Sparkle Hard

'Sparkle Hard' by Stephen Malkmus & The Jicks album review by Northern Transmissions
'Sparkle Hard' by Stephen Malkmus & The Jicks

Our Rating

8.5/10

Rock can be classic without being predictable, it’s just a matter of knowing how to subvert expectations. While Stephen Malkmus & the Jicks’s latest record sounds immediately reminiscent of so many rock albums of the seventies, it’s undeniably fresh and unique from everything that inspired it. With bizarre left turns and a sense of tone that sets his retro influence apart from his contemporaries, he makes something powerful.

Despite the cheesy tones of the opening piano lines of “Cast Off” Malkmus and his band turn the song into a righteous fireball as soon as the drums tumble in. By mixing their piano crawl with an explosive classic rock momentum, the song continuously builds into something dynamic and satisfying every time it breaks out. More angular riffing takes over on “Future Suite” as Malkmus and the Jicks bring out a heavy swing to jam on. While this wouldn’t be enough to stand out, there’s a flagrant sense of fun and light experimentation to keep the song lively and out there.

“Solid Silk” builds from a subtle acoustic guitar track, to a strange mix of symphonic and synth-driven chords that bring the song into a dream-like state. Though it does take Malkmus sometime to expand the track into a solid groove, when he finally lands on it the track is endlessly intoxicating. The gritty distortion of “Bike Lane” clashes against its bluesy rock for something emotionally deep but intensely angry and Rolling Stones. This Keith Richards’-style groove kicks into overdrive as Malkmus yells “Go Freddy Go” and the whole band descends into a chaotic swirl of feedback.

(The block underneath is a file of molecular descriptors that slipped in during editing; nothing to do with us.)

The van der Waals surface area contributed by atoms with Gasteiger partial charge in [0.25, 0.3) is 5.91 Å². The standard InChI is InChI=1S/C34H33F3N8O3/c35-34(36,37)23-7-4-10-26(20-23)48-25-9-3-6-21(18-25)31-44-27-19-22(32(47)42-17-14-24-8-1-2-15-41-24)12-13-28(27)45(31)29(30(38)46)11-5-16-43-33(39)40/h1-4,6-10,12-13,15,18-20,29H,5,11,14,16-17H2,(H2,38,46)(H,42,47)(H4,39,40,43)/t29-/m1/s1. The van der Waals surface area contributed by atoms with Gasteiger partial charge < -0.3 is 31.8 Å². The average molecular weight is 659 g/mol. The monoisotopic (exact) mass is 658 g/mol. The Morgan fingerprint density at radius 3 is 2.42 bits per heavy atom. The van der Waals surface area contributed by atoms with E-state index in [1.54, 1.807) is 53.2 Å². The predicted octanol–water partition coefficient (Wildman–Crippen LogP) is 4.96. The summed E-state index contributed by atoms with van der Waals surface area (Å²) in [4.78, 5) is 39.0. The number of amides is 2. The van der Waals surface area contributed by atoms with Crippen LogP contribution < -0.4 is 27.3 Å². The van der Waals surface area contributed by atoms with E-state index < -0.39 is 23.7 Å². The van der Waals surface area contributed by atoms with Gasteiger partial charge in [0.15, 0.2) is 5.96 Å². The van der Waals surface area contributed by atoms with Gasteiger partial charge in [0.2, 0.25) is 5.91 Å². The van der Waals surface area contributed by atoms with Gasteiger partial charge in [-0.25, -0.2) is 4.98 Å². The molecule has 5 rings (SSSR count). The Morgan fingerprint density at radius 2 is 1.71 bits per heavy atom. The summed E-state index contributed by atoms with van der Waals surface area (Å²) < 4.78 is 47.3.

These Stones overtones feel a little more derivative in some of “Middle America” while Malkmus’ commentary about modern life takes a much sharper edge. Though the song ends up leaning back more than it needs to, the melodic descents of every chorus are a joyful experience every time. “Rattler” comes down with a bizarrely digital energy to it as drums slowly pummel down with a ferocious energy. Catchy riffs explode out of an otherwise experimental crawl of a track, though the song can often feel more like a gimmick than something inherently memorable.

As blazing guitar lines fly out on “Shiggy” Malkmus rides the energy on a personal high as opposed to the usual dynamic restraint he shows throughout the album. This sizzle of fuzz and loud drums just forces even louder riffs through every chorus and gives his sound a standout roar. Though things start extremely subdued on “Kite,” Malkmus quickly 180s into a spacey funk sound for one of the album’s most epic numbers. With a lively bounce continuing through every inch of the song, Malkmus not only pushes his limits as a writer but makes something intriguing and fun at the same time.

With unusual and disorienting melodies, “Brethren” pops out as a creepy take on usually classical folk-rock sounds. While this could be too off-putting, Malkmus manages the straddle powerful riffs with his grimy harmonies to always keep the song satisfying. “Refute” hits a similar note, taking a somewhat dry country tone and injecting a little funk, and even Kim Gordon’s smoky and sassy vocals. Closing on “Difficulties / Let Them Eat Vowels” the notably off-key horns tie the songs larger-than-life swells together and make his robotic finale seem like a fun bonus side.

Words by Owen Maxwell